If you do want commercial software, you can buy OEM versions at a bargain price when you buy your hardware components. Buying a hard drive or a motherboard entitles you to buy full OEM versions of the software you need at a large discount. OEM software includes a full license rather than an upgrade license, so you needn’t own the product already to benefit from OEM software pricing. OEM software is one of the best-kept secrets in the retail channel. If you need Windows or Office, ask your vendor if they have OEM versions of the titles you want when you order components. OEM versions of Windows and Microsoft applications are “For sale only with a new PC,” but Microsoft takes a liberal view of what constitutes a new PC. Buying a hard drive, motherboard, or processor entitles you to buy OEM software.

    OEM Software Pricing

    OEM software prices are striking. For example, when we priced motherboards for a new system in mid-2004, we could have bought full OEM versions of Windows XP Home for $82, Windows XP Pro for $133, Office Basic 2003 for $145, or Office Pro 2003 for $220 with the purchase of the motherboard. Full OEM versions generally sell for about two-thirds the price of retail upgrade-only versions and for less than half the price of retail full versions, so if you need the software this is a cheap way to get it. Of course, Microsoft doesn’t support OEM versions, which is the main reason for the low price.


    The retail-boxed components you’ll use to build your own PC include full manufacturer warranties that may run from one to five years or more, depending on the component. PC makers use OEM components, which often include no manufacturer warranty to the end user; if something breaks, you’re at the mercy of the PC maker to repair or replace it. We’ve heard from readers who bought PCs from makers who went out of business shortly thereafter. When a hard drive or video card failed six months later, they contacted the maker of the item, only to find that they had OEM components that were not under manufacturer warranty.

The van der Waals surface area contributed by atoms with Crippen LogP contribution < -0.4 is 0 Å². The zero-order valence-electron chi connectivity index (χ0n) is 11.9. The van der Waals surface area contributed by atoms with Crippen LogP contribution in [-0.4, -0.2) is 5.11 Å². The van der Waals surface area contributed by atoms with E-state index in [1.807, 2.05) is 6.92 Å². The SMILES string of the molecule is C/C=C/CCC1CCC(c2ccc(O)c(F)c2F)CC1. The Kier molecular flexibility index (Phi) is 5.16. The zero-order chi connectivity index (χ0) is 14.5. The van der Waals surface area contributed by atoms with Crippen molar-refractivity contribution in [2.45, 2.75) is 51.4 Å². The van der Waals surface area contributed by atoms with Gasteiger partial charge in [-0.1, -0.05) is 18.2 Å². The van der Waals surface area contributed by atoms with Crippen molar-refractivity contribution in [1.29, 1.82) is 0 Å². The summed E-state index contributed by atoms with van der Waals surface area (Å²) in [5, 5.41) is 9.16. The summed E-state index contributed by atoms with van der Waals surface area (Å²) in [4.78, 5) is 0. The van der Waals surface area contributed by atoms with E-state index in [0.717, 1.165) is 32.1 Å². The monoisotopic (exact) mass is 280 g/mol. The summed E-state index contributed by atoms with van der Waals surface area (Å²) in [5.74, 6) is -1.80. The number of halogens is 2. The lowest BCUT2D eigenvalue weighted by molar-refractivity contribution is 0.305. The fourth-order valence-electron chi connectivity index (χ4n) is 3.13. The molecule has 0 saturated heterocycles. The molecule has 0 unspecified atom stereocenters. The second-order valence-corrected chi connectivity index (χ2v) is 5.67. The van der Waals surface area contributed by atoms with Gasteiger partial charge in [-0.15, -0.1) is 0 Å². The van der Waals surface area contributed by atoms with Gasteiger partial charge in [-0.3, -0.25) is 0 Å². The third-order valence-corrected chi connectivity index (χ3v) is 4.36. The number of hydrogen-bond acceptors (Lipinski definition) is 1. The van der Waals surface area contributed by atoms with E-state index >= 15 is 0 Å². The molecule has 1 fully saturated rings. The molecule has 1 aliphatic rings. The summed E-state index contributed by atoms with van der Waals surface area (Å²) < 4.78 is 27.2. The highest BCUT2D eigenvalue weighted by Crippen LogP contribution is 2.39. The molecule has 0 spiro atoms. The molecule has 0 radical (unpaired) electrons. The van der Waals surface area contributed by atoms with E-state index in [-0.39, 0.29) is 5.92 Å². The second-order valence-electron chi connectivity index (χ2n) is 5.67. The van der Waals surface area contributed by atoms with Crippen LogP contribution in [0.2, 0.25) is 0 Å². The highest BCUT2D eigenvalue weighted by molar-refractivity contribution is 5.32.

Keep receipts together with the “retain this portion” of warranty cards, and put them someplace they can be found if required for future warranty service. This goes for software, too.


    If you buy a computer, your experience with it consists of taking it out of the box and connecting the cables. If you build a computer, you know exactly what went into it, and you’re in a much better position to resolve any problems that may occur.


    If you design and build your own PC, you can upgrade it later using industry-standard components. That’s sometimes not the case with commercial systems, some of which are intentionally designed to be incompatible with industry-standard components. PC makers do this because they want to force you to buy upgrade and replacement components from them, at whatever price they want to charge.


    These designed-in incompatibilities may be as trivial as nonstandard screw sizes, or as profound as components that are electrically incompatible with standard components. For example, some Dell PCs use motherboards and power supplies with standard connectors but nonstandard pin connections. If you replace a failed Dell power supply with a standard ATX power supply—or if you connect the nonstandard Dell power supply to a standard motherboard—both the power supply and motherboard will be destroyed the moment you apply power to the system.

    This chapter is from Building the Perfect PC by Robert Bruce Thompson and Barbara Fritchman Thompson (O'Reilly, 2004, ISBN: 0596006632). Check it out at your favorite bookstore today. Buy this book now.